DT: I’m an editor myself. So I do that myself. I read somewhere that you never finish a book, you just stop revising. For me, I write the rough draft, I revise it to where it’s readable and then I give it to a bunch of people that I trust—I have a lot of English major friends and editors—I let them read it. And [as it relates to the mystery] I see what they figured out and what they didn’t, and then try to scale back. I think I err on the side of giving too many clues. People [reading the draft] are like “I’ve figured it out already”…So then I scale it back.

Then there’s this thing of…like knowing you’re in love or something, you just go, “it’s done.” So I get this settled feeling in my mind.

CD:  You’ve mentioned you have another book project or projects in the queue?

DT:  I just finished the rough draft of the new book 3 weeks ago. So now I’ll revise it to where it’s readable and give it to my friends. I quit my job and I need to sell the book soon so this will be like a faster thing.

CD:  Will you have a launch event?

DT: I will probably do an event. I was thinking about doing a show where people would pay $15 for the show and get the book for coming.

CD:  So you do sketch, stand-up, writing…improv too?

DT:  I did improv. When I was 24 I joined an improv group for a year.  I did sketch for eight years, and then five years in I started doing stand-up ’cause I kinda knew I’d be going off on my own at some point. And now stand-up has been my sole comedy thing for the last four years.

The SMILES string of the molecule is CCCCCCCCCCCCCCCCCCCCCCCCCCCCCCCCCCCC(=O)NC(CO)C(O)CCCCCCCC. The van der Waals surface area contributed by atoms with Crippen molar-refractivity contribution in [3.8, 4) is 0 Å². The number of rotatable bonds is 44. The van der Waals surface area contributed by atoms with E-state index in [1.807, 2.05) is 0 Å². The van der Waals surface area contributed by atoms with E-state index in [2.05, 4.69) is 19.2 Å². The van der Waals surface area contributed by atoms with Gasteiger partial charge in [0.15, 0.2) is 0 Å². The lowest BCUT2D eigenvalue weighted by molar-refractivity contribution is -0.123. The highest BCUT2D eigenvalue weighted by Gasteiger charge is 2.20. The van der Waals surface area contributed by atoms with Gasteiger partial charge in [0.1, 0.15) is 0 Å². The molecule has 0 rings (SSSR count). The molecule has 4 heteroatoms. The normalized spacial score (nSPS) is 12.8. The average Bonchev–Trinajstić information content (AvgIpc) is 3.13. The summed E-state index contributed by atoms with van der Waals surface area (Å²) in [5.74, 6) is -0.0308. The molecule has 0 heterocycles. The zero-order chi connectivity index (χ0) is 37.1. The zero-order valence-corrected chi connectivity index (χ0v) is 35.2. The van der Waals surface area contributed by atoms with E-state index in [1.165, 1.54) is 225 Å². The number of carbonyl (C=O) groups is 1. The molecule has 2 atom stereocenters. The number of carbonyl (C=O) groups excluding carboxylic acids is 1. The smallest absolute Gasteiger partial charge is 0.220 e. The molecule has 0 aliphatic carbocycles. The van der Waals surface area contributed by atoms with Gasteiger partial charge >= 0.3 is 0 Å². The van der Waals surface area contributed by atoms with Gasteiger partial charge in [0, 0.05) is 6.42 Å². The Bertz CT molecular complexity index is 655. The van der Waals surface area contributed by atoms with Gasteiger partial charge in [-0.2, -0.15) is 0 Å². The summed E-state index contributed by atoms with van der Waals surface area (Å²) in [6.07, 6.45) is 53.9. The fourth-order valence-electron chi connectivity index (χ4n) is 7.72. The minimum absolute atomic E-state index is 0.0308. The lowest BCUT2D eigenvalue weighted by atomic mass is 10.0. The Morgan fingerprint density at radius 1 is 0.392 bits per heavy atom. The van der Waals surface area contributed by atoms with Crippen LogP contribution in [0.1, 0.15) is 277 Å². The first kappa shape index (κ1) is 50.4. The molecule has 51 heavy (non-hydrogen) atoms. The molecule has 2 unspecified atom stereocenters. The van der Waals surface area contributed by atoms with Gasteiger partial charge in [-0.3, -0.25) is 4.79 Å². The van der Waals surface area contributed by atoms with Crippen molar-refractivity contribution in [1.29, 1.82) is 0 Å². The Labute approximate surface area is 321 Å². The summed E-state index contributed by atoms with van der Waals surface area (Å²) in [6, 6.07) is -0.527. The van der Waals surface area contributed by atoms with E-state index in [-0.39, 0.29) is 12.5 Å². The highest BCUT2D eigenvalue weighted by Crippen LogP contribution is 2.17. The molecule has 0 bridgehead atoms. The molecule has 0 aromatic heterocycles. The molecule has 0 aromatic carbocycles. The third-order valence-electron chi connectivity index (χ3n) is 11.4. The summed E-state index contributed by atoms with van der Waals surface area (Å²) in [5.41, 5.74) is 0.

CD:  Do you still watch sketch or improv?

DT:  I’m still into all forms. I’m probably going to be doing sketch again soon. Kevin Regan and Alli Soowal asked me to do something with them. Sketch is my number one love, comedy-wise. It combines the things that I do the most which is write, act and perform. Stand-up does it, too, but I like to be a character. Sketch gives me that. I’ll always come back to sketch.

CD: Apropos of nothing, I interviewed Sidney Gantt recently about the Captain Action Comedy Show and he just raved about you. Your sketch and improv abilities have definitely helped you in terms of thinking on your feet, in  that particular forum.